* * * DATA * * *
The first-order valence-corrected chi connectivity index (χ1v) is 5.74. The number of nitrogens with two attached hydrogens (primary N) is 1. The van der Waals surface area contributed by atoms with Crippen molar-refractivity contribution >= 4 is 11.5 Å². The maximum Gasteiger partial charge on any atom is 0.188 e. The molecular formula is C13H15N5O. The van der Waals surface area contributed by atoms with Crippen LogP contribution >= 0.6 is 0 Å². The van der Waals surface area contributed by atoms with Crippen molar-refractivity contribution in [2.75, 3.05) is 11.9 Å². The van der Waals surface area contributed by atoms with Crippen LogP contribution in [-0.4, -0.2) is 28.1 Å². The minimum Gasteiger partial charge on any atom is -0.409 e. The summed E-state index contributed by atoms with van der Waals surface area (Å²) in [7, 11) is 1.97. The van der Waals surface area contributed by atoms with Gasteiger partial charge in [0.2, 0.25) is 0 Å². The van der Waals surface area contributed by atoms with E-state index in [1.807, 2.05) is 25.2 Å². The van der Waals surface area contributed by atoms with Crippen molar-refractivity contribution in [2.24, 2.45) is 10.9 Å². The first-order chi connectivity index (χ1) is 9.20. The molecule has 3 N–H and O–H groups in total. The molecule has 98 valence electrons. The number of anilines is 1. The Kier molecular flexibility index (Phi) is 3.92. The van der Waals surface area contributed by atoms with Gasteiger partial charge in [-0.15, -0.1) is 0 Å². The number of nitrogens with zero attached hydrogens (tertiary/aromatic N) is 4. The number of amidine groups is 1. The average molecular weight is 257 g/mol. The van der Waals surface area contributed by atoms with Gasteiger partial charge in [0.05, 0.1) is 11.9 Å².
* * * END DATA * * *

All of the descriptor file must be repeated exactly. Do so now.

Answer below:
The first-order valence-corrected chi connectivity index (χ1v) is 5.74. The number of nitrogens with two attached hydrogens (primary N) is 1. The van der Waals surface area contributed by atoms with Crippen molar-refractivity contribution >= 4 is 11.5 Å². The maximum Gasteiger partial charge on any atom is 0.188 e. The molecular formula is C13H15N5O. The van der Waals surface area contributed by atoms with Crippen LogP contribution >= 0.6 is 0 Å². The van der Waals surface area contributed by atoms with Crippen molar-refractivity contribution in [2.75, 3.05) is 11.9 Å². The van der Waals surface area contributed by atoms with Crippen LogP contribution in [-0.4, -0.2) is 28.1 Å². The minimum Gasteiger partial charge on any atom is -0.409 e. The summed E-state index contributed by atoms with van der Waals surface area (Å²) in [7, 11) is 1.97. The van der Waals surface area contributed by atoms with Gasteiger partial charge in [0.2, 0.25) is 0 Å². The van der Waals surface area contributed by atoms with E-state index in [1.807, 2.05) is 25.2 Å². The van der Waals surface area contributed by atoms with Crippen molar-refractivity contribution in [2.24, 2.45) is 10.9 Å². The first-order chi connectivity index (χ1) is 9.20. The molecule has 3 N–H and O–H groups in total. The molecule has 98 valence electrons. The number of anilines is 1. The Kier molecular flexibility index (Phi) is 3.92. The van der Waals surface area contributed by atoms with Gasteiger partial charge in [-0.15, -0.1) is 0 Å². The number of nitrogens with zero attached hydrogens (tertiary/aromatic N) is 4. The number of amidine groups is 1. The average molecular weight is 257 g/mol. The van der Waals surface area contributed by atoms with Gasteiger partial charge in [0.05, 0.1) is 11.9 Å².